OS/2 eZine - http://www.os2ezine.com
November 16, 2004
Isaac Leung (P.Eng.) got a degree in Engineering Physics followed by a Master's in Electrical Engineering after which he promptly got a job as a product engineer at a company which makes high speed datacom chips. He is old enough to have cut his computer teeth on Commodore 64's and first played with OS/2 1.3 EE while at a summer job with IBM. The first PC he ever owned came with Windows 95, but he soon slapped on OS/2 Warp 3 and has been Warping ever since. He has agreed to work for Transmeta while he continues plotting to take over the world.
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Injoy Firewall

Golden Code's Java 1.4.1

Recently Golden Code Development released their first "gold" version of Java 1.4.1 for OS/2. Amazingly, there is another version of the 1.4.x implementation for OS/2. This one by InnoTek. However, this time we just take a look at the Golden Code version. Although the first few beta versions were free, the final release is not. Maybe this will help you decide if it is worth it or not.

Why GoldenCode?

InnoTek took the fastest route, by not doing any porting of the Java itself, but rather by using a special runtime piece of software (I don't presume to know how it works, so please bear with me if my terminology is not quite spot on) which enables OS/2 to run the original Java (from Sun implementation of the Windows version). I've been told that this technology is not emulation, not like running it under VirtualPC. It is the same technology they used for OpenOffice and Adobe Acrobat Reader and the rumored Flash 7 implementation. Since the performance of these other softwares is quite a bit faster than under VirtualPC, I'll believe it for now.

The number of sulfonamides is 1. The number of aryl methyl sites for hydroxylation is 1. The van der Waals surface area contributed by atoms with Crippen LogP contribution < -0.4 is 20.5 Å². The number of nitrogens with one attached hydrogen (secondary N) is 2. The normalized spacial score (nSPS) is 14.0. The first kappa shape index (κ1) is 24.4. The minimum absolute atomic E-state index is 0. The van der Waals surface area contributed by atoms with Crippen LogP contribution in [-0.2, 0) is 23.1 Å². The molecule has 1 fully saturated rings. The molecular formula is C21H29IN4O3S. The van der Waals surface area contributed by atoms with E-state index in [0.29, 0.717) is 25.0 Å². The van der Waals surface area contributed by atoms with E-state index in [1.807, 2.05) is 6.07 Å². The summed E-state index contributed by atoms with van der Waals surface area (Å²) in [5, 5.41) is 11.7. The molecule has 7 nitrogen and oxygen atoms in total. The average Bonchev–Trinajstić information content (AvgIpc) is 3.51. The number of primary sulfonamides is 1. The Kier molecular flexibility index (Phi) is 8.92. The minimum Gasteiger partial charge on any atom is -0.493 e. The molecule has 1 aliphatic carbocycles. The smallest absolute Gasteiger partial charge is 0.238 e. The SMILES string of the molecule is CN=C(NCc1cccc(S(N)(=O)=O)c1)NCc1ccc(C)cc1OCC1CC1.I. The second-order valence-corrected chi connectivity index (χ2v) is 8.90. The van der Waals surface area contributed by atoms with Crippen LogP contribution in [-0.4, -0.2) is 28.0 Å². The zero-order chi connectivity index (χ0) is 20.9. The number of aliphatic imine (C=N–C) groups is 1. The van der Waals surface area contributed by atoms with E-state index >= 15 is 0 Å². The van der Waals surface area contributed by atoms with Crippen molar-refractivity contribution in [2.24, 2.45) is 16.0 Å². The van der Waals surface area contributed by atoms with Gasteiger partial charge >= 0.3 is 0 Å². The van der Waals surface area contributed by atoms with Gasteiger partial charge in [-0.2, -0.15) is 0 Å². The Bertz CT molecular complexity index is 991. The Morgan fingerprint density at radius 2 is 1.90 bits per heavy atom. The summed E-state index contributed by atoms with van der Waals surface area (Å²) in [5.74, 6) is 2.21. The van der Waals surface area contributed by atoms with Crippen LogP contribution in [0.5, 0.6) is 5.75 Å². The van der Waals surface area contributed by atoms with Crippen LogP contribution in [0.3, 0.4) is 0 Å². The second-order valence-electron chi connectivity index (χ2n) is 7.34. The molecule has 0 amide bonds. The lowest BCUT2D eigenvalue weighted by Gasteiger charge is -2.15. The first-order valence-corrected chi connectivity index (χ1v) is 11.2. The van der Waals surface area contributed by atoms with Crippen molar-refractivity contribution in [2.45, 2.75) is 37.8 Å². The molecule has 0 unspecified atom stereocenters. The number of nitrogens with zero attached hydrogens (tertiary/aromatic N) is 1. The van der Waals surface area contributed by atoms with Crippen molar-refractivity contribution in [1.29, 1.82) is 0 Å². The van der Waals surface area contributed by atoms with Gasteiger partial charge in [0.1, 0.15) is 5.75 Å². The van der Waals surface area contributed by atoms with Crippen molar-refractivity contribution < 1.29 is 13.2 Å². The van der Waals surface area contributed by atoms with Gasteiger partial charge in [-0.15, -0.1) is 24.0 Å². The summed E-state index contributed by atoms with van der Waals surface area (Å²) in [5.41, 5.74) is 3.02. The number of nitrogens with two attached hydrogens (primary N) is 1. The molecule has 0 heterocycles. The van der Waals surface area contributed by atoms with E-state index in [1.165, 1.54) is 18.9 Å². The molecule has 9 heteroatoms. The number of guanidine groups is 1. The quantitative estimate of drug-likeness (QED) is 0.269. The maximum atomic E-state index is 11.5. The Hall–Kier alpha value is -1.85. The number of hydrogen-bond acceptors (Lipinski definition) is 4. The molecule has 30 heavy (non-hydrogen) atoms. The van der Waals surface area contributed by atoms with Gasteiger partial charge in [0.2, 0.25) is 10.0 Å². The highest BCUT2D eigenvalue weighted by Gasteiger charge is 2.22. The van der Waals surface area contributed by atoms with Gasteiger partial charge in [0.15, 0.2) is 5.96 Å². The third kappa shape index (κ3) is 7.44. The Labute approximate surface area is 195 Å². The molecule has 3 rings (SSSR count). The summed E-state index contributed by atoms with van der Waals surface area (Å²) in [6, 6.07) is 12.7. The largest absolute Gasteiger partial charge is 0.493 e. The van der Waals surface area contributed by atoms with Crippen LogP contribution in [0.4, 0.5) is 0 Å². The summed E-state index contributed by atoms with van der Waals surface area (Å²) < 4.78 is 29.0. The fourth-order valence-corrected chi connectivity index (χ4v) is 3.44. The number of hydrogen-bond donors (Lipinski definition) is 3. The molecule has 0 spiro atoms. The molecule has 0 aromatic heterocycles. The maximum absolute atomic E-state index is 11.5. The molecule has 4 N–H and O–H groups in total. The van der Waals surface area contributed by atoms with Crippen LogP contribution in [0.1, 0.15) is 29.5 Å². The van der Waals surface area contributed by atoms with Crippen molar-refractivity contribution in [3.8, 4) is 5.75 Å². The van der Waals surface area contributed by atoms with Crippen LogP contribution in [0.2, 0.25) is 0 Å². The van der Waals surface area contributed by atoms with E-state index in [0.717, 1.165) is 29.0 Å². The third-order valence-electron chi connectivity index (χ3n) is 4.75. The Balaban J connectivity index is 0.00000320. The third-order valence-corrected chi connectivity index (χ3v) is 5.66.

The advantage of this approach is that they claim to be able to make the first version much quicker (which they did) and it pretty much guarantees compatibility with the Sun implementation, by design. On the other hand, certain OS/2 users prefer the idea of a "native" version, without the intervention of a translation layer or API or whatever. This is the route that Golden Code chose to take, and obviously they have customers for their approach.

I have to admit, I'm one of those people who prefer the "native" version, perhaps I've been tainted by my experiences with Opera 5 and some of the later versions of Acrobat Reader 4. Regarding Java, I'll readily admit that before I started this, I have no data at this time to say whether the Innotek or Golden Code version is better. I can say that the version from Innotek is free and currently stands at 1.4.2_05, which is pretty much as recent as you can get. The Golden Code version is $42 for a single user license (less for group or volume purchases) and is at version 1.4.1_07. One point for the Golden Code version is that the sound now can be shared and cleans up a lot of problems with certain sound chips. You can read about the new and updated features in more detail.

Getting the package and installing

Acquiring the package from Golden Code was an easy and pleasant experience. It was a more or less "standard" on-line ordering system, and after a very quick registration and approval, I was given access to download the files. You can log in again at a later time to download the files, which turned out to be a very good thing as I crashed my browser halfway through the first time (my fault for running a nightly build and inducing a known bug).